“For one who is disenchanted and dispassionate no volition need be exerted: ‘Let me realize the knowledge and vision of liberation.’ It is natural that one who is disenchanted and dispassionate realizes the knowledge and vision of liberation.

This is what I always bring with me to a stillness / quietness “sessions” or retreats.

Last but not least, on the mundane - or suffering sustaining/perpetuating - mode of origination, I would like to share Jayarava’s very helpful mind maps on this same topic:

Hope it helps!

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at the very least it explains the samsara and the origination of “the whole mass of suffering” from craving, as an elucidation of the 2nd Noble Truth, and from ignorance, and so casts a spotlight on the qualities and tendencies to be uprooted for liberation to ensue as is delineated by dependent cessation formula

maybe certain people are satisfied and immediately convinced with a simple statement that this, that and the third should be done away with for the sake of emancipation, but it always nice to have some logical argumentation in support of the affirmative statement as an answer to a question ‘why?’

Asuttava sutta (SN 12.61) implicitly connects 5 aggregates with DO and states that through seeing their conditionality for a person the so called transcendental DO unfolds, only listing its 2 steps

Seeing thus [i.e. DO], the instructed disciple of the noble ones grows disenchanted with form, disenchanted with feeling, disenchanted with perception, disenchanted with fabrications, disenchanted with consciousness. Disenchanted, he becomes dispassionate. Through dispassion, he is fully released.

SN 22.5 too refers back to DO speaking of detachment from 5 aggregates

I’ve read that the most primitive form of DO is this-that conditionality (idappaccayatā)…
i.e.:
when this is — that is
(from the arising of this, comes the arising of that)
when this is not — that is not
(from the cessation of this, comes the cessation of that)

When there is taṇhā there is dukkha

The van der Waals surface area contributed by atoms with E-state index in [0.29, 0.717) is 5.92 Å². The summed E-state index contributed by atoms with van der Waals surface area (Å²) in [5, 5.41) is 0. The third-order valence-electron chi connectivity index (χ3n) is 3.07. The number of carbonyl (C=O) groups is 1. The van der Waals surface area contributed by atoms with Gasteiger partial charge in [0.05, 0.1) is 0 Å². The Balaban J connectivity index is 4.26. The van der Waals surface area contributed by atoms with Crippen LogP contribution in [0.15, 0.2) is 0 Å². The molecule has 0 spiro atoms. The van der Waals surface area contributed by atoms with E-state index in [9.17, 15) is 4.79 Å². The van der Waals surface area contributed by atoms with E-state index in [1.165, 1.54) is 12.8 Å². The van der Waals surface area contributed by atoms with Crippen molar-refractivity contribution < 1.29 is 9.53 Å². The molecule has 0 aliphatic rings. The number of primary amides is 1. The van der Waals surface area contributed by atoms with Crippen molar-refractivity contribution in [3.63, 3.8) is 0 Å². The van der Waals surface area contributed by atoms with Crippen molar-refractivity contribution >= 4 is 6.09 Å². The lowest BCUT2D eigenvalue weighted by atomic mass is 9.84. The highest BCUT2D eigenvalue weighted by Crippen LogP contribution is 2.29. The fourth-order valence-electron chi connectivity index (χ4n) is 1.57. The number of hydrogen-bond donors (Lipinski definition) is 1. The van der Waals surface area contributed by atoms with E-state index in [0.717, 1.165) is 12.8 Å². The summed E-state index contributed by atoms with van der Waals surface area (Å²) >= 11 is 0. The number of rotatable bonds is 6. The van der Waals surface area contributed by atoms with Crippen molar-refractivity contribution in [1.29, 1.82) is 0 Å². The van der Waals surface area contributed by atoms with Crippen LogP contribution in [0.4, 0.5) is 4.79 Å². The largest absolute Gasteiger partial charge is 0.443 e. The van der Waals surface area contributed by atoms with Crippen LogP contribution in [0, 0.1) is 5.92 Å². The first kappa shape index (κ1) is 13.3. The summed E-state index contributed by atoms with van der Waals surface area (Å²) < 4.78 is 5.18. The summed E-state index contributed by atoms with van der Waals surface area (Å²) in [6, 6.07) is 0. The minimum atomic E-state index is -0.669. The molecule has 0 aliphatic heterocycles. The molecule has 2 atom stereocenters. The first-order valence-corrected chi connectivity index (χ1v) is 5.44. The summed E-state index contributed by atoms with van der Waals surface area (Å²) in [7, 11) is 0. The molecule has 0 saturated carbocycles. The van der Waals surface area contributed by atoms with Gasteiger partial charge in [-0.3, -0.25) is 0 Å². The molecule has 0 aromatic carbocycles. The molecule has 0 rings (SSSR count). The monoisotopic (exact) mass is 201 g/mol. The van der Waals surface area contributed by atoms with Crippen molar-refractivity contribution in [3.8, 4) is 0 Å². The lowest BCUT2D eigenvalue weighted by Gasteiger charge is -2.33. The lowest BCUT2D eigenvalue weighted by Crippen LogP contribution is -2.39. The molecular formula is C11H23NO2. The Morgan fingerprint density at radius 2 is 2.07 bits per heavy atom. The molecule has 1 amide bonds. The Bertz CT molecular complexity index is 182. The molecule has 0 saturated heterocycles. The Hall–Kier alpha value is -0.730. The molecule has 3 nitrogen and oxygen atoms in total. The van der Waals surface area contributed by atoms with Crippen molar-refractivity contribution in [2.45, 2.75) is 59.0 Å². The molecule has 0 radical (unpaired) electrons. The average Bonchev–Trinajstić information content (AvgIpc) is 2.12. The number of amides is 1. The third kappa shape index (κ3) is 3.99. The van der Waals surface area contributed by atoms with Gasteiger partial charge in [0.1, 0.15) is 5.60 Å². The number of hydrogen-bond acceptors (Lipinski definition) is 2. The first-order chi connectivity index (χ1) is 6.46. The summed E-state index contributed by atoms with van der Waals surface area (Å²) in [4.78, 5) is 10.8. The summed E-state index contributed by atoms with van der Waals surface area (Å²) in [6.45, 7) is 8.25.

when taṇhā ceases, so too does dukkha cease.

So all the different “chains” formulations of DO are extensions of this basic principle.

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Some time ago I created this topic to ask the same question:

While the three life model seems to be the dominant way of explaining it, perhaps the one life explanation isn’t wrong either. I mean, the process that drives us from one life to the next seems to be pretty similar to the one that drives us from one place to the next, from one job to the next, from one relationship to the next etc.

We believe doing something will make us happier so we pursue it and because of that end up in a certain situation experiencing certain pleasant and unpleasant feelings. We want to re-experience the pleasant feelings and avoid the unpleasant feelings in the future, so we start grasping and holding on to some things. This in turn moulds us into who we are, how we define ourself - we are what we “own”. But because everything we “own” eventually disintegrates, we’re left with only suffering. And then…well THIS didn’t make me happy, but I bet THAT will…and here we go again :stuck_out_tongue:

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I see your point, and there were times when I thought it useful to contemplate the limbs of DO. But they are just so unsatisfying in the way they are put. If the Buddha for example admitted to Ananda that the DO is a tough cookie, couldn’t he have put just a little bit more effort into explaining it to help poor Ananda (and us) to understand it, instead of just going the chain up and down in basically the same way?

Some scholars argue that there are several proto-DOs in the suttas, e.g. the four truths. Frauwallner said the DO was originally two lists, Gombrich (e.g. in ‘What the Buddha thought’) agrees and sees the original list going back only to thirst. Following his reasoning the DO in the 12-parts would have satisfied much more brahmins and their cosmogony than the buddhist practitioner looking for salvation.

Where else do you have the Buddha basically saying “Here is food for thought… But don’t bother figuring it out, you don’t get it anyway”?

In Nidānasamyutta you will find much more than “just going the chain up and down” :blush: The suttas there are very rich, beautiful and inspiring!

With metta,
Rudite

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My understanding is idappaccayatā refers to all conditionality (e.g., how two parts hydrogen and one part oxygen are the conditions that result in water). This makes D.O. a subset or type of idappaccayatā, namely, which explains 12 conditions that result in suffering (sorrow, lamentation, pain, grief & despair). In other words, for me, idappaccayatā is not a form of D.O. but D.O. is a form of idappaccayatā.

It all depends on how an individual defines each of the twelve conditions. If ignorance is understood as in MN 9 and if the ‘sankhara’ are defined as in MN 44, then there will be a connection already to MN 118, since the ‘sankhara’ will be the same in D.O. as in MN 118. Also, ‘nama-rupa’ is best regarded as ‘mind-body’ rather than ‘name-form’, which will provide a foundation for meditation, as found in MN 118 & also MN 149.